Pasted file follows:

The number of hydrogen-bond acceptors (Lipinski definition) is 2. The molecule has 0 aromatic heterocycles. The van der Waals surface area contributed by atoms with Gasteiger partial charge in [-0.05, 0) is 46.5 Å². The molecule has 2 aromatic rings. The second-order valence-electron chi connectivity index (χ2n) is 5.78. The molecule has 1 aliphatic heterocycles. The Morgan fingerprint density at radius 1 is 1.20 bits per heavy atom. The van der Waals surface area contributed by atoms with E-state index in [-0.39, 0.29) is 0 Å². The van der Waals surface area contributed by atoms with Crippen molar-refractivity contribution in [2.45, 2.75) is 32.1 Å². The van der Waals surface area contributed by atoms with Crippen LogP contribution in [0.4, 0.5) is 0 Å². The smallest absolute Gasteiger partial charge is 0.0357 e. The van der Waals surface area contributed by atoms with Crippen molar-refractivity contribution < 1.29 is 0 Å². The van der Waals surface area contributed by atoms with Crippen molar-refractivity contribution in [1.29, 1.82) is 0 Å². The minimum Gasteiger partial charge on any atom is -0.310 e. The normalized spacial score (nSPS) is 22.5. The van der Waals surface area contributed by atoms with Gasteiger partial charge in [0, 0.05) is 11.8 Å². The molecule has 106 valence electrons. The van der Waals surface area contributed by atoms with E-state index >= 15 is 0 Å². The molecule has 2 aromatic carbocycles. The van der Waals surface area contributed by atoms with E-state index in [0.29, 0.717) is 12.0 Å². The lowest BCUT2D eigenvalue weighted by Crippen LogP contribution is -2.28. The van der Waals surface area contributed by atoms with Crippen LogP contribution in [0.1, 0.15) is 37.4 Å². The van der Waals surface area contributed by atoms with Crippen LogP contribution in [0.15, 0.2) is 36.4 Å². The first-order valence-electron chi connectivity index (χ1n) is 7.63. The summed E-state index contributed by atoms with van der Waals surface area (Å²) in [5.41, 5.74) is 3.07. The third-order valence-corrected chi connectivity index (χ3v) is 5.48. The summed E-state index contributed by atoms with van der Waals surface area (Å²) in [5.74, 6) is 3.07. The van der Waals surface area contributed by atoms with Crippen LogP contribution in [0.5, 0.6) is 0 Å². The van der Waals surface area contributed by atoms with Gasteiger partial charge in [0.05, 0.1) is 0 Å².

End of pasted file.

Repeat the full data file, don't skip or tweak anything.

The number of hydrogen-bond acceptors (Lipinski definition) is 2. The molecule has 0 aromatic heterocycles. The van der Waals surface area contributed by atoms with Gasteiger partial charge in [-0.05, 0) is 46.5 Å². The molecule has 2 aromatic rings. The second-order valence-electron chi connectivity index (χ2n) is 5.78. The molecule has 1 aliphatic heterocycles. The Morgan fingerprint density at radius 1 is 1.20 bits per heavy atom. The van der Waals surface area contributed by atoms with E-state index in [-0.39, 0.29) is 0 Å². The van der Waals surface area contributed by atoms with Crippen molar-refractivity contribution in [2.45, 2.75) is 32.1 Å². The van der Waals surface area contributed by atoms with Crippen LogP contribution in [0.4, 0.5) is 0 Å². The smallest absolute Gasteiger partial charge is 0.0357 e. The van der Waals surface area contributed by atoms with Crippen molar-refractivity contribution < 1.29 is 0 Å². The van der Waals surface area contributed by atoms with Crippen molar-refractivity contribution in [1.29, 1.82) is 0 Å². The minimum Gasteiger partial charge on any atom is -0.310 e. The normalized spacial score (nSPS) is 22.5. The van der Waals surface area contributed by atoms with Gasteiger partial charge in [0, 0.05) is 11.8 Å². The molecule has 106 valence electrons. The van der Waals surface area contributed by atoms with E-state index >= 15 is 0 Å². The molecule has 2 aromatic carbocycles. The van der Waals surface area contributed by atoms with E-state index in [0.29, 0.717) is 12.0 Å². The lowest BCUT2D eigenvalue weighted by Crippen LogP contribution is -2.28. The van der Waals surface area contributed by atoms with Crippen LogP contribution in [0.1, 0.15) is 37.4 Å². The van der Waals surface area contributed by atoms with Crippen LogP contribution in [0.15, 0.2) is 36.4 Å². The first-order valence-electron chi connectivity index (χ1n) is 7.63. The summed E-state index contributed by atoms with van der Waals surface area (Å²) in [5.41, 5.74) is 3.07. The third-order valence-corrected chi connectivity index (χ3v) is 5.48. The summed E-state index contributed by atoms with van der Waals surface area (Å²) in [5.74, 6) is 3.07. The van der Waals surface area contributed by atoms with Crippen LogP contribution in [0.5, 0.6) is 0 Å². The van der Waals surface area contributed by atoms with Gasteiger partial charge in [0.05, 0.1) is 0 Å².